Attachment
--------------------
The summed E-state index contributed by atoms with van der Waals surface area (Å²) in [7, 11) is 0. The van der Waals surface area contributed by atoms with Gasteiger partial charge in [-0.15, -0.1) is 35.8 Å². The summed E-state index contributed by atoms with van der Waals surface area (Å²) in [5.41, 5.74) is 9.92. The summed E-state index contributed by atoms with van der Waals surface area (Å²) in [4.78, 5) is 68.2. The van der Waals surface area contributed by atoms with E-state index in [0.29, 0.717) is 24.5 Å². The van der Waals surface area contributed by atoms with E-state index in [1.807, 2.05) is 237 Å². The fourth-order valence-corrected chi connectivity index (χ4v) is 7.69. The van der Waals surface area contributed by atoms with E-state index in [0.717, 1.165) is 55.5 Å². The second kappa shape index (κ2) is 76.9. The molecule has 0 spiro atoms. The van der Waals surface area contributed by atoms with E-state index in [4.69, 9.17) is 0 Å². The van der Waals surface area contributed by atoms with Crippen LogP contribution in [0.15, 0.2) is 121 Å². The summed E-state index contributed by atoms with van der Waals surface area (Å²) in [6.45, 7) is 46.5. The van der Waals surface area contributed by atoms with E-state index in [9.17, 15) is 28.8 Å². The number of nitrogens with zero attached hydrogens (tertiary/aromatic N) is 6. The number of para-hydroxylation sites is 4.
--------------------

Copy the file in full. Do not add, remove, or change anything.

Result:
The summed E-state index contributed by atoms with van der Waals surface area (Å²) in [7, 11) is 0. The van der Waals surface area contributed by atoms with Gasteiger partial charge in [-0.15, -0.1) is 35.8 Å². The summed E-state index contributed by atoms with van der Waals surface area (Å²) in [5.41, 5.74) is 9.92. The summed E-state index contributed by atoms with van der Waals surface area (Å²) in [4.78, 5) is 68.2. The van der Waals surface area contributed by atoms with E-state index in [0.29, 0.717) is 24.5 Å². The van der Waals surface area contributed by atoms with E-state index in [1.807, 2.05) is 237 Å². The fourth-order valence-corrected chi connectivity index (χ4v) is 7.69. The van der Waals surface area contributed by atoms with E-state index in [0.717, 1.165) is 55.5 Å². The second kappa shape index (κ2) is 76.9. The molecule has 0 spiro atoms. The van der Waals surface area contributed by atoms with E-state index in [4.69, 9.17) is 0 Å². The van der Waals surface area contributed by atoms with Crippen LogP contribution in [0.15, 0.2) is 121 Å². The summed E-state index contributed by atoms with van der Waals surface area (Å²) in [6.45, 7) is 46.5. The van der Waals surface area contributed by atoms with E-state index in [9.17, 15) is 28.8 Å². The number of nitrogens with zero attached hydrogens (tertiary/aromatic N) is 6. The number of para-hydroxylation sites is 4.